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If you had £7k would it be a better idea to put it into your mortgage

38 replies

ssd · 26/08/2006 21:39

or keep it in a savings account?

would you be able to get it out of your morgage at a later date if you needed it?

OP posts:
SenoraPostrophe · 26/08/2006 23:01

I knew a few IFAs in the 90s and they did indeed seem to think they were selling the right thing, but only because they hadn't actually bothered to research anything. and while they didn'y usually deliberatly sell the wrong type of product, they did sell the policy belonging to the company who paid the most commission - and I don't think that even now "Norwich union would have given me a better deal" is a valid mis-selling reason is it? I thought at the time they should ban all commission on finiancial products, but they haven't.

SecurMummy · 26/08/2006 23:02

I don't blame you Ursula, but the fact is that the advisres did not know! Really it is the companies that got it wrong, not the advisers.

I am sure that if you argued for a repayment mortgage then he did not do his job right (after all he is an adviser not a dictator) however, advisers didn't lose their jobs over his because they did nothing wrong! The literature told them that these things were the dogs.! You can only advise based on the information you are given.

UrsulatheSeawitch · 26/08/2006 23:05

No, they didn't know that the market would go the way it did, but it was always a possibility, wasn't it? And that possibility was played down to the point of silence in many cases.

SecurMummy · 26/08/2006 23:06

SP, if you mean "norwich union paid me more commision" the YES IT IS VALID MISS-SELLING. and YES YOU CAN TAKE THAT TO THE FSA!

You would not believe the hoops that have to be jumped through if a client decides they like one company which is not the best deal (ie all my policies are with AXA so I want this there too) often this includes the FSA/mother company phoning the client to check it has not been mis-sold.

SecurMummy · 26/08/2006 23:09

Yes and No, basically, yes things change etc. However, the advisers were told, catagorically that this could not happen, so they sold on that basis. (which is all anyone could do!)

SP. re; commision, yes in the 90's things were like that with some advisers, now they are very unlikely to get away with it. The governing of the entire industry is now ridiculous to the pint of being very nearly unworkable.

FullOfTestosterone · 26/08/2006 23:09

SSD,
If you don't have an ISA, I would do that first - because it is interest free money for the rest of your life.
After that I would put in your mortgage if you don't pay a penalty for it.
You can actually can save quite a lot of money, because not only you reduce by a little bit your repayment everymonth, you can significantly reduce the interest.
Play with a mortagage calculator to see the effect of paying your mortgage.

We did this recently (pay off our mortgage using our savings, and reduced our mortagage by 5 years!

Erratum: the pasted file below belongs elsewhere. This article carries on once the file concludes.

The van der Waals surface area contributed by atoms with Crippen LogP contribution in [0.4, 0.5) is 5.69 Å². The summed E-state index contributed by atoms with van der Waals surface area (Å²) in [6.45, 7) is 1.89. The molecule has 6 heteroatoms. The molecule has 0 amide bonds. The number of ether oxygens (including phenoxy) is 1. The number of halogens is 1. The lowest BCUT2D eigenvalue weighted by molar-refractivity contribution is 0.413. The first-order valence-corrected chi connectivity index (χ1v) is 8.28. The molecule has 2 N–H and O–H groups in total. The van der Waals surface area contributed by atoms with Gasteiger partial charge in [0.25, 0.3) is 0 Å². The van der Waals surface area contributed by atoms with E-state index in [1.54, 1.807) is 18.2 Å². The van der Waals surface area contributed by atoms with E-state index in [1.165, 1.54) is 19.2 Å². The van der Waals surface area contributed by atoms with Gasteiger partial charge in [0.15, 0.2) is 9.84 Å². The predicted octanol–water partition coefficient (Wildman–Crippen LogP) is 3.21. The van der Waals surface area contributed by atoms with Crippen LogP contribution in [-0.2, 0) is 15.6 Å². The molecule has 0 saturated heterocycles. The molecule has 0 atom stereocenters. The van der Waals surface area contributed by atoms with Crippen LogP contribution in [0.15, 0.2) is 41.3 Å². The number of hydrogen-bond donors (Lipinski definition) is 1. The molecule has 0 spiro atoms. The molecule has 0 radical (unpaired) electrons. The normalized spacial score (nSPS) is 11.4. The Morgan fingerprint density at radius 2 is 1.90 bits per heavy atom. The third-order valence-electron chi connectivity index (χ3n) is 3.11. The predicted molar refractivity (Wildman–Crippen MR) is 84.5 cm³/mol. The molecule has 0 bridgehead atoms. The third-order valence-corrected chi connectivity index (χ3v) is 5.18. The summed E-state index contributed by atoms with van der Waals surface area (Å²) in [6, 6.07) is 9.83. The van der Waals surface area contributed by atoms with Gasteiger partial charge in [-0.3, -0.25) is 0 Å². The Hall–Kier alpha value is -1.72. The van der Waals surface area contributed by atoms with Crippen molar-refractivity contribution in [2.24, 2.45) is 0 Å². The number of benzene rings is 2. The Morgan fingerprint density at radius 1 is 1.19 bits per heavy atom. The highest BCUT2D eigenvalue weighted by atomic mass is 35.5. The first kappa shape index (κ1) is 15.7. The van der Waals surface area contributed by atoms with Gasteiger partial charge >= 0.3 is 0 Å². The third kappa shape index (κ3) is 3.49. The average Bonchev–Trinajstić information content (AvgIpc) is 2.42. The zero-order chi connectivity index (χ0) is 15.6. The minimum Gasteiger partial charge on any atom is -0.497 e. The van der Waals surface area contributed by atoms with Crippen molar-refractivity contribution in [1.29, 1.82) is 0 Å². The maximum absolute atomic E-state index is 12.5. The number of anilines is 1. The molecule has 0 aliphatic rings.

ssd · 27/08/2006 07:57

thanks for all advice here.

I think I should speak to a financial consultant, but I'm insure how to find one that doesn't charge me. Any ideas? Also how does he make any money if he's just giving me advice? Don't want to waste his time!

OP posts:
Gingerbear · 27/08/2006 08:12

We have just re-mortgaged - with an offset mortgage fixed rate deal. We had £20K in savings. It was earning 4.5% in a savings account. The mortgage interest we were paying was 6.3%. In effect we were paying more in interest on the mortgage than we were earning on the savings. We have put the money into the offset account, saving the interest on 20K off the mortgage, and the money is still there if we need it.

ssd · 27/08/2006 08:22

who are you with gingerbear?

that sounds good/

OP posts:
SenoraPostrophe · 27/08/2006 10:57

ok, sm, point taken. think I was a bit wound up last night (also these ifas were not excatly what you'd call friends as you may have guessed).

SecurMummy · 27/08/2006 17:17

SP and Ursula, sirry I am not normally so determined in my defence of the breed - I think I was just surprised to hear it from Ursula which is no excuse really! Sorry again!

SSD, an offset mortgage could be an excellent solution, as I say it really deoends on what you want to achieve from this. A non-charging IFA will get commisions, so if you decide to do your ISA or mortgage or whatever with them then they get commision. If you don't they get nothing - but that probably means they have not done a very good job of helping you IYSWIM!

If you do think that an offset could be the way o go then The One Account has been considered the best one around for some time because it offers great flexibility, however there are others out there.

Good luck!

Gingerbear · 27/08/2006 20:40

hi ssd, been out all day, just got back to computer. I rang London and Country mortgage brokers, told them what I wanted and they found the best deal - It was a fixed rate 3yr deal with first direct. L&C are commission free - and they clearly state how much commission they get on any mortgage they recommend. Many deals are only available through the broker.
London and Country

Gingerbear · 27/08/2006 20:41

oops, mean fee free, not commission free.

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